“There’s no such thing as broken Britain, we’re just bloody broke in Britain”


At the end of February, Ben Drew, widely known as Plan B, made a return to hip-hop. His new release, ‘ill MANORS‘, sees Ben back in the style he started up in. To many people, it may just sound ‘shouty’, ‘chavy’ or even ‘inflammatory’, but this only highlights much of what Ben tries to convey through his music. Problems in society. The uneducated mess in the UK – either academically or socially.

Obviously, we all know about last summer’s riots in the UK. Like many people, we probably all watched the ‘highlights’ on BBC News 24, somewhere abroad, far away from the smashed windows and excessive looting. Parents probably spoke about their ‘outrage’, then wandered off to get another glass of Sauvignon Blanc, and sit back in the sun. That may be a sweeping generalisation. So, if you read that, and get annoyed by it, then good. Because now you know how it feels. Despite the class divide Ben spoke about in an interview recently, the youth of the UK also got an absolute hammering. It was hard to be young whilst the riots were kicking off – even over here in Middle England. We were looked down on, and slated practically everywhere we went. I work in a near-by shop, and someone actually said to me, “Bet you wouldn’t mind going down there, would you? All you lot want is free shit!” The worst thing about that is that I had to laugh it off, I couldn’t stand up to him, and question why he said it, otherwise I’d have got the sack. Then I’d be playing even further into their hands. Another unemployed youth, eventually leading to being alienated by society. Catch 22.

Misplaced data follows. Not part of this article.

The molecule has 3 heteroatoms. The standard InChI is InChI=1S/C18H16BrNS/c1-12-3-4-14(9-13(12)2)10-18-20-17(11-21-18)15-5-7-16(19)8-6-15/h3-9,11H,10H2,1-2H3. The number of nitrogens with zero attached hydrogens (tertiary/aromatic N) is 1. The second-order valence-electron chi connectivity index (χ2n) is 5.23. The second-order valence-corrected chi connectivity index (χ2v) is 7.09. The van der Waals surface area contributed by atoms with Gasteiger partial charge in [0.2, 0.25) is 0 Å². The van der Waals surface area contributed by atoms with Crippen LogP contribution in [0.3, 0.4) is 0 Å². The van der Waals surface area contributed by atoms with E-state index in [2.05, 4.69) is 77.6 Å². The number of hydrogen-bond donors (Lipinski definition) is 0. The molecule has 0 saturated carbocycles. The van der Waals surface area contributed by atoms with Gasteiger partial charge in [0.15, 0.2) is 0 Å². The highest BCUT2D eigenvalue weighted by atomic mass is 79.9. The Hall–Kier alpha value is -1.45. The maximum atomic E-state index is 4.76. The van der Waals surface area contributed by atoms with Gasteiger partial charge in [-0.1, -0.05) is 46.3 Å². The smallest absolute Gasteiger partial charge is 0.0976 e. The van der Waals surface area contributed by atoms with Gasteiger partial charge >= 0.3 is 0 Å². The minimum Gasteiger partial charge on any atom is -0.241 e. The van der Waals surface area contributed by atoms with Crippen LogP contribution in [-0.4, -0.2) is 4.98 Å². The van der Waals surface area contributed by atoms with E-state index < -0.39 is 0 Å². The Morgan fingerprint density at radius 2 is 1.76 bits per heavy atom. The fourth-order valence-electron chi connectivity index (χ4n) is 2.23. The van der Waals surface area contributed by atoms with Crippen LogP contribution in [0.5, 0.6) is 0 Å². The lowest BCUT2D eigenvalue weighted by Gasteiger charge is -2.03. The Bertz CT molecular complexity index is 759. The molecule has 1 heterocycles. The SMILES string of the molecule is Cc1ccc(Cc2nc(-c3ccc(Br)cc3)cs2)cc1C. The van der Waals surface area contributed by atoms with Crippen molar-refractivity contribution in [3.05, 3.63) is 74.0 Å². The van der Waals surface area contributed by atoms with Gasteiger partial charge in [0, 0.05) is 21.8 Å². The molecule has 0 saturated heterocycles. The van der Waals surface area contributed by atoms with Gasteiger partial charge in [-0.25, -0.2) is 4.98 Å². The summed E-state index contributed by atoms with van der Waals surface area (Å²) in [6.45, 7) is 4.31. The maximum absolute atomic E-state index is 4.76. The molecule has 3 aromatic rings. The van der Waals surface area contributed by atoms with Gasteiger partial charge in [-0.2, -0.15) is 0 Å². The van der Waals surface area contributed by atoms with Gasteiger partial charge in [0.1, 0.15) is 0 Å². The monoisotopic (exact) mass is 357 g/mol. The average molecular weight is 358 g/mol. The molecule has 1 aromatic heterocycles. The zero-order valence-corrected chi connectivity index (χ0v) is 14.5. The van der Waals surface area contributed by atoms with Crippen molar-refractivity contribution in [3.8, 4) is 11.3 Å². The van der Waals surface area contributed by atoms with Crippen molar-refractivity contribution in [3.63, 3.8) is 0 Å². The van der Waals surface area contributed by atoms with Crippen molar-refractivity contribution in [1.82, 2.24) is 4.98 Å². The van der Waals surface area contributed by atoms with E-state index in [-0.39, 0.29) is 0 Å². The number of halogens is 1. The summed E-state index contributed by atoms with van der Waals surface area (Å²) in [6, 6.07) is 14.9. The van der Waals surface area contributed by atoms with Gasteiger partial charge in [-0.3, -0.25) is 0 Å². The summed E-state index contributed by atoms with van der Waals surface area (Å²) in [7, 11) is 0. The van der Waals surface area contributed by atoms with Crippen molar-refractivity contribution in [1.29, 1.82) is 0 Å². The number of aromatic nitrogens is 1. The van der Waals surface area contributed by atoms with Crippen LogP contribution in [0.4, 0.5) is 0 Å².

In the make-believe Waterloo Road recently, you can see this. Yes, it’s Waterloo Road, famous for having a random lottery generator between: Abortion, Pregnancy, Hit & Run or Teacher/Student Relationship, each and every week. But this new series is about ‘tackling gang culture’. Watching Waterloo Road writers deal with a gang culture is exactly the way I’d expect my Hertfordshire school teachers to do so. Pretty badly. Obviously, they will never need to though, will they? But that’s half the problem, we’re so unaffected by the problems the riots exacerbated, that we end up fuelling the fire.

This is one of the many points Ben Drew made in a recent interview with BBC Radio 1xtra’s Mistajam. Speaking for over 40 minutes, it was such an inspirational, honest and raw experience to listen to, and it’s sparked that bit inside of me, that bit which made me decide to write this.

“Its a very delicate process because we are tackling a very delicate subject and we have to get the tone absolutely right. Because Im not trying to condone what happened during in the riots. It disgusted me, it made me sick, but it saddened me more than anything because those kids that were rioting and looting, they’ve just made life ten times harder for themselves. They’ve just played into the hands of what certain sectors of Middle-England think about them, and we have a big issue and prejudice in this country from certain ignorant sectors of middle class people towards the underclass, and an example of this is the word ‘chav’, which in the video I state stands for ‘Council Housed And Violent’… Just because you were lucky enough to be born into a family that can afford to give you a good education, doesnt make you better than anyone, it just makes you lucky, and, again, certain sectors of Middle-England need to wake up and realise that, and stop ridiculing the poor and less fortunate.”